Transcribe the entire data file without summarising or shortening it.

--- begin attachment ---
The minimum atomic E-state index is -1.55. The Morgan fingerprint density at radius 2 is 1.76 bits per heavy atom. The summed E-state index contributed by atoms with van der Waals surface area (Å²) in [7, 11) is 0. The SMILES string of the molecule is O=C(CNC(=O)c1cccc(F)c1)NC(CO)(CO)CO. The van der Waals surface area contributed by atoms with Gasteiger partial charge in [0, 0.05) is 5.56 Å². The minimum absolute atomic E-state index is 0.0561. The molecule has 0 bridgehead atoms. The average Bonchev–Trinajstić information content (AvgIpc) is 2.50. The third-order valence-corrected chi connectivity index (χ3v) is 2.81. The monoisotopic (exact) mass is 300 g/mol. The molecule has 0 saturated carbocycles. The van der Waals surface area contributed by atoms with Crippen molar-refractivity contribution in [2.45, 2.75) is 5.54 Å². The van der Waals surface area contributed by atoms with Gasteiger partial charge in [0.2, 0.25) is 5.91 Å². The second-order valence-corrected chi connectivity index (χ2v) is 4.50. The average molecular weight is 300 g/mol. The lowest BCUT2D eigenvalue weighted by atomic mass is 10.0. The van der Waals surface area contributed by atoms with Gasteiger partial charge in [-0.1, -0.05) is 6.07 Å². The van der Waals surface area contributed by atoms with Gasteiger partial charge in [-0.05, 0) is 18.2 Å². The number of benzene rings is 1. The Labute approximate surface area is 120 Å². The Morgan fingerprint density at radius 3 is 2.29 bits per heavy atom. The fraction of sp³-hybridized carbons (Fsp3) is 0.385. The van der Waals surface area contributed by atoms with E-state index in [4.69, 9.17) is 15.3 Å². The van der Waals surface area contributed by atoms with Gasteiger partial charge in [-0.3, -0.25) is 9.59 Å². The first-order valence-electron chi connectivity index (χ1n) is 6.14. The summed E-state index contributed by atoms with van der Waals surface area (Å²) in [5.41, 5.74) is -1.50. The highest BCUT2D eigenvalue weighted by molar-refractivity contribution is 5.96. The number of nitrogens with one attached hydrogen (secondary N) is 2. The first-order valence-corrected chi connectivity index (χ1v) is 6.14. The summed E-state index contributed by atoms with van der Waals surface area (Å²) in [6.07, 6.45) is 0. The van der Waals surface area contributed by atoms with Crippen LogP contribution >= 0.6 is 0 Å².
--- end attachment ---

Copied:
The minimum atomic E-state index is -1.55. The Morgan fingerprint density at radius 2 is 1.76 bits per heavy atom. The summed E-state index contributed by atoms with van der Waals surface area (Å²) in [7, 11) is 0. The SMILES string of the molecule is O=C(CNC(=O)c1cccc(F)c1)NC(CO)(CO)CO. The van der Waals surface area contributed by atoms with Gasteiger partial charge in [0, 0.05) is 5.56 Å². The minimum absolute atomic E-state index is 0.0561. The molecule has 0 bridgehead atoms. The average Bonchev–Trinajstić information content (AvgIpc) is 2.50. The third-order valence-corrected chi connectivity index (χ3v) is 2.81. The monoisotopic (exact) mass is 300 g/mol. The molecule has 0 saturated carbocycles. The van der Waals surface area contributed by atoms with Crippen molar-refractivity contribution in [2.45, 2.75) is 5.54 Å². The van der Waals surface area contributed by atoms with Gasteiger partial charge in [0.2, 0.25) is 5.91 Å². The second-order valence-corrected chi connectivity index (χ2v) is 4.50. The average molecular weight is 300 g/mol. The lowest BCUT2D eigenvalue weighted by atomic mass is 10.0. The van der Waals surface area contributed by atoms with Gasteiger partial charge in [-0.1, -0.05) is 6.07 Å². The van der Waals surface area contributed by atoms with Gasteiger partial charge in [-0.05, 0) is 18.2 Å². The number of benzene rings is 1. The Labute approximate surface area is 120 Å². The Morgan fingerprint density at radius 3 is 2.29 bits per heavy atom. The fraction of sp³-hybridized carbons (Fsp3) is 0.385. The van der Waals surface area contributed by atoms with E-state index in [4.69, 9.17) is 15.3 Å². The van der Waals surface area contributed by atoms with Gasteiger partial charge in [-0.3, -0.25) is 9.59 Å². The first-order valence-electron chi connectivity index (χ1n) is 6.14. The summed E-state index contributed by atoms with van der Waals surface area (Å²) in [5.41, 5.74) is -1.50. The highest BCUT2D eigenvalue weighted by molar-refractivity contribution is 5.96. The number of nitrogens with one attached hydrogen (secondary N) is 2. The first-order valence-corrected chi connectivity index (χ1v) is 6.14. The summed E-state index contributed by atoms with van der Waals surface area (Å²) in [6.07, 6.45) is 0. The van der Waals surface area contributed by atoms with Crippen LogP contribution >= 0.6 is 0 Å².